Most of the issue is Clev and Bell’s investigation story–or how they get into the man hunt for the doctor giving away superpowers. There’s a nice scene with Clev arguing with an Army major; Jolley does a great job making all of it digestible. He even works in some more of Bloodhound’s post-DC setting.

While the issue is excellently written, the actual story progression comes mostly at the end. There’s a super spy involved, then one of the people who gets superpowers. It’s a perfect fit of plots. Jolley’s structure is outstanding.

Is the evil doctor supposed to look like Obama?

CREDITS

Writer, Dan Jolley; penciller, Leonard Kirk; inker, Robin Riggs; colorist, Moose Baumann; letterer, Rob Leigh; editors, Aaron Walker, Ian Tucker and Brendan Wright; publisher, Dark Horse Comics.

bloodhound crowbar medicine

Bloodhound: Crowbar Medicine 1 (October 2013)

Bloodhound crowbar medicine

Bloodhound is definitely back and it might be better than ever. Having Leonard Kirk and Robin Riggs on the art, which has nothing to do with Dan Jolley’s excellent way of plotting the issue–especially as the return of characters DC had been keeping on cold storage–the art brings it all together. It still feels like the original, only with curse words and without thinking Superman might drop by.

In other words, Jolley and company have loosed Bloodhound in a setting without constraint. Even though it looks like a mainstream superhero book, Jolley can get away with a lot of huge moves. His cliffhanger for the issue–where Crowbar Medicine is going, it seems–is outstanding. It’s a perfect little hook for the next issue and the series.

There are a lot of gun control metaphors in here. They’re sometimes too obvious, but it’s an insignificant complaint.

Bloodhound’s awesome.

CREDITS

Writer, Dan Jolley; penciller, Leonard Kirk; inker, Robin Riggs; colorist, Moose Baumann; letterer, Rob Leigh; editors, Aaron Walker, Ian Tucker and Brendan Wright; publisher, Dark Horse Comics.

Bloodhound 10 (June 2005)

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Thank goodness, Kirk is back for this issue, which is unfortunately the last one. Jolley wraps up a little–he got the Agent Bell backstory into the issue unexpectedly–but only what he absolutely has to resolve.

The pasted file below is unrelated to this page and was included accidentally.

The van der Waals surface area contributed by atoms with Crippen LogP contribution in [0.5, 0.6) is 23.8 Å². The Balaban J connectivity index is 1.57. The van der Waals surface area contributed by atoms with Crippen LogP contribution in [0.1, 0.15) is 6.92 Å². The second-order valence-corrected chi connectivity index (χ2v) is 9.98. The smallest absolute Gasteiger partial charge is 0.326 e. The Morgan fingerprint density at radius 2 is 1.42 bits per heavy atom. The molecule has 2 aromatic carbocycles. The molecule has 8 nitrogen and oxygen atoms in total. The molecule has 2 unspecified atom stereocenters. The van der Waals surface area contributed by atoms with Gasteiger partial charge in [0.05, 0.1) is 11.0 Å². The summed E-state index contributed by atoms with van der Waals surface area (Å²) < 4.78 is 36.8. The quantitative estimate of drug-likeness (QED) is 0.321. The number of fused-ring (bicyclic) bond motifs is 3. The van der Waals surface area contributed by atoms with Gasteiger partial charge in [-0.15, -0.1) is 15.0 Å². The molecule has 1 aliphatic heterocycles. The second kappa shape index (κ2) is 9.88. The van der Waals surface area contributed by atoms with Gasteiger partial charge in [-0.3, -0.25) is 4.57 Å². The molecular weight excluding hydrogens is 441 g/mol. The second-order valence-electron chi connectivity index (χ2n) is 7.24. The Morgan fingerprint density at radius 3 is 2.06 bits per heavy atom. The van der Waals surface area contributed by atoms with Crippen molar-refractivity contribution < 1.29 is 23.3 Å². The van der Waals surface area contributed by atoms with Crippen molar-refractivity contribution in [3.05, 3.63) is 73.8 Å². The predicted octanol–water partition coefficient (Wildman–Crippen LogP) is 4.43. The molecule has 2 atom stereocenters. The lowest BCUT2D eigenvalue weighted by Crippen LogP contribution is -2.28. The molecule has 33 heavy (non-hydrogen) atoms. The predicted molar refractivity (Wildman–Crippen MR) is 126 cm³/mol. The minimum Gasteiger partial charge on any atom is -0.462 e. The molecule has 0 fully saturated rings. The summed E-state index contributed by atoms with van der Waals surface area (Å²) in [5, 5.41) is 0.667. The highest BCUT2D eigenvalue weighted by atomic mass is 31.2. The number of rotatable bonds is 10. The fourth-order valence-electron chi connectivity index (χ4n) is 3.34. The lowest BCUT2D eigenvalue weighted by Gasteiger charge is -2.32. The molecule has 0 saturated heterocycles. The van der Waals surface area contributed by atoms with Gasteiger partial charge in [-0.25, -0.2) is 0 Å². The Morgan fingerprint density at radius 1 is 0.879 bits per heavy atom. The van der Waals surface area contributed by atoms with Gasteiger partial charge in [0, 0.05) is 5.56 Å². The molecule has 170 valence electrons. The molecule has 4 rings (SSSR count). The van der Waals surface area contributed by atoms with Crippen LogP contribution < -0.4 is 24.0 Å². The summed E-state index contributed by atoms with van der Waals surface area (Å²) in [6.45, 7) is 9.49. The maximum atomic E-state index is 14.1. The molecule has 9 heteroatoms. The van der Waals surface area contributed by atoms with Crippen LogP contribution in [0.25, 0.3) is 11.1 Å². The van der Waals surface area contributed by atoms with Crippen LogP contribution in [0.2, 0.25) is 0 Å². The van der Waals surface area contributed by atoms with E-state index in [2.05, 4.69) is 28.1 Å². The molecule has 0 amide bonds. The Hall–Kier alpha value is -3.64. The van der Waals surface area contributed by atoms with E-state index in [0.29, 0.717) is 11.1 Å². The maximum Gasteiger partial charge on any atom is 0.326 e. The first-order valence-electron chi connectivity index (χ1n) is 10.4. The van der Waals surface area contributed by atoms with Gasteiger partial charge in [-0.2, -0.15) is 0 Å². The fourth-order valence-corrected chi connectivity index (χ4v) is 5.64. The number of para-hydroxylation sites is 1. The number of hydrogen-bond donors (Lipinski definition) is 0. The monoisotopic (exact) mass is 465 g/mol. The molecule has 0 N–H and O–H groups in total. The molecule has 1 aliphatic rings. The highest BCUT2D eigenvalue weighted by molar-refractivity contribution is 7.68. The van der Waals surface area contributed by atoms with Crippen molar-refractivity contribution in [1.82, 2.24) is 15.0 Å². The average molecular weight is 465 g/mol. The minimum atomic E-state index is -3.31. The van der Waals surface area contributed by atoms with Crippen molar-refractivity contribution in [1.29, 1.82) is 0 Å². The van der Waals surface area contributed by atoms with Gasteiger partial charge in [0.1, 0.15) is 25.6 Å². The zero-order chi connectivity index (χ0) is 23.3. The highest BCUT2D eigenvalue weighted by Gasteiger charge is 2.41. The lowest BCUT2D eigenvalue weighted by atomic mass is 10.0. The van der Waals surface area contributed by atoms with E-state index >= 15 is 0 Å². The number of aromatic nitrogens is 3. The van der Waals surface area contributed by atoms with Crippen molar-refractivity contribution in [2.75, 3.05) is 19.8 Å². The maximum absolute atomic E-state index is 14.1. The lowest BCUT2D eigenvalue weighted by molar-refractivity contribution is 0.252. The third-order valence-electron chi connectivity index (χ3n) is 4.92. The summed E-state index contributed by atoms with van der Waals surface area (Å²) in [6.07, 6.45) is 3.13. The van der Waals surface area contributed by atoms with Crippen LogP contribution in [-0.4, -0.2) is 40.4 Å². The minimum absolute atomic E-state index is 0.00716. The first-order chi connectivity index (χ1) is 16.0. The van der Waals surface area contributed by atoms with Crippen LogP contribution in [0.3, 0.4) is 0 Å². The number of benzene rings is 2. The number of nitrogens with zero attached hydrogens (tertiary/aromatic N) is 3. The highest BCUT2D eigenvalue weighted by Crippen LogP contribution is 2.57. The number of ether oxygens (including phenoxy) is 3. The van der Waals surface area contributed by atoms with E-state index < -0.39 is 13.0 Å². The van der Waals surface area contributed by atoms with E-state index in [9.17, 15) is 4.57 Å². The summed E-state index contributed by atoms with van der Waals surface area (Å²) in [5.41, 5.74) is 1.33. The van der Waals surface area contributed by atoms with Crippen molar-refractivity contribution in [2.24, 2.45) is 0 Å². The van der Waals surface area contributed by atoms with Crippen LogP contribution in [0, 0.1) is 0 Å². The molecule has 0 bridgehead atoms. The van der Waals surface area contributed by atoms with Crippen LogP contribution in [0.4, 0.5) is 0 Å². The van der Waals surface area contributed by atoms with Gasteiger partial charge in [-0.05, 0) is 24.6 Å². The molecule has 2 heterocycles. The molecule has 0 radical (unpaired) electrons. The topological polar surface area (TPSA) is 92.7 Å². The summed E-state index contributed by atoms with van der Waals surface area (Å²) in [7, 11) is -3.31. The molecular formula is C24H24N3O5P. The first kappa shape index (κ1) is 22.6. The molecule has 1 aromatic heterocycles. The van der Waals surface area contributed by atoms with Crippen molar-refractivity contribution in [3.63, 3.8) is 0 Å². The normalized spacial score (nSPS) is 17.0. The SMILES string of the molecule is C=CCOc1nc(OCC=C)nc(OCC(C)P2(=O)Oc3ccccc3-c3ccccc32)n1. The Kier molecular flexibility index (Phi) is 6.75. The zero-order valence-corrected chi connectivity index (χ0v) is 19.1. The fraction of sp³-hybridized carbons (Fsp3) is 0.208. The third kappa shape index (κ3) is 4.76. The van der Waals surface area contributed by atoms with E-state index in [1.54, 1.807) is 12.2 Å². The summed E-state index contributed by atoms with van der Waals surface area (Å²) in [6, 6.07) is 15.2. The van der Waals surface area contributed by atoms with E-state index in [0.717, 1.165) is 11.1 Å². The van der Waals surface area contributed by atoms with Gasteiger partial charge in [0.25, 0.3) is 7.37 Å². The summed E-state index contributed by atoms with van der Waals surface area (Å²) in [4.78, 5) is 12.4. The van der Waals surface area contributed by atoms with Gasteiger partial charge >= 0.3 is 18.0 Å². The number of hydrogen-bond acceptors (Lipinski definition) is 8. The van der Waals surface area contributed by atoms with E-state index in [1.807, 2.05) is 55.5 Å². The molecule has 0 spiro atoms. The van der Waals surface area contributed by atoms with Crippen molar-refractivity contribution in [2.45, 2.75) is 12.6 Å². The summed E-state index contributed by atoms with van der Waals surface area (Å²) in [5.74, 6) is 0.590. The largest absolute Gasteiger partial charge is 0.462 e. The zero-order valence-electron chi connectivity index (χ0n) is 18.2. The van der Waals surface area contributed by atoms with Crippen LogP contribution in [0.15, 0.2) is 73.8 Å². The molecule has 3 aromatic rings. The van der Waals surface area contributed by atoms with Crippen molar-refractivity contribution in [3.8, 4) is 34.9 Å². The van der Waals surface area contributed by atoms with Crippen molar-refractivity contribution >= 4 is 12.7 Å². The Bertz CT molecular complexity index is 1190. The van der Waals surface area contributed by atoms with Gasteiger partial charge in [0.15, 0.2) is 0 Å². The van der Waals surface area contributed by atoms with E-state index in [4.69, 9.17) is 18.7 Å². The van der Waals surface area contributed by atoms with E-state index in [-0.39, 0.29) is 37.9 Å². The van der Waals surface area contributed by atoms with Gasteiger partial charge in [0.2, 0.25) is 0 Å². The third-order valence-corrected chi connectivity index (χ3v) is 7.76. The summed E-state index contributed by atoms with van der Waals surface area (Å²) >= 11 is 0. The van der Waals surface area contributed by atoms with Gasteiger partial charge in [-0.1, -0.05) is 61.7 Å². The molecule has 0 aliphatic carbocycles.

Zeiss shows up sparingly and Jolley barely spends any time on him. One can see where Jolley might’ve taken that subplot had the series continued though.

The issue’s a little investigation, a lot of talking and a lot of fighting. It’s a strange mix and definitely gives Bloodhound that TV procedural feel again. Agent Bell does the talking, Clevenger does the fighting. Together they’re… well, together they’re Agent Bell and Clevenger, but you get the idea. It’s fun to read the two of them together. Jolley doesn’t force romantic chemistry, though he does acknowledge that expectation of him.

Bloodhound is awesome. It’s very unfortunate Jolley, Kirk and Riggs didn’t get to make more.

CREDITS

Ashes to Ashes; writer, Dan Jolley; penciller, Leonard Kirk; inker, Robin Riggs; colorist, Moose Baumann; letterer, Rob Leigh; editor, Ivan Cohen; publisher, DC Comics.

Bloodhound 8 (April 2005)

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Jolley skips ahead a little, giving Clevenger practically a superhero outfit–a special Kevlar shirt, I think–and a little more freedom. Jolley uses Clev’s ex-girlfriend to reveal the information. It’s a nice little device, since it develops Clev a little.

Agent Bell gets the most character development in the issue; more of a past revelation, but it makes she and Clevenger’s partnership a lot more interesting.

The issue mostly takes place in a small Southern town where the FBI suspect a metahuman arsonist. There’s a lot of investigating, a whole cast of guest stars and a lot of personality to the town. Kirk and Riggs outdo themselves on making the mundane visually engaging.

There’s a big action set piece at the end of the issue, along with a lot of mysterious goings on. Jolley finds a great formula for the issue. It feels like a good procedural show.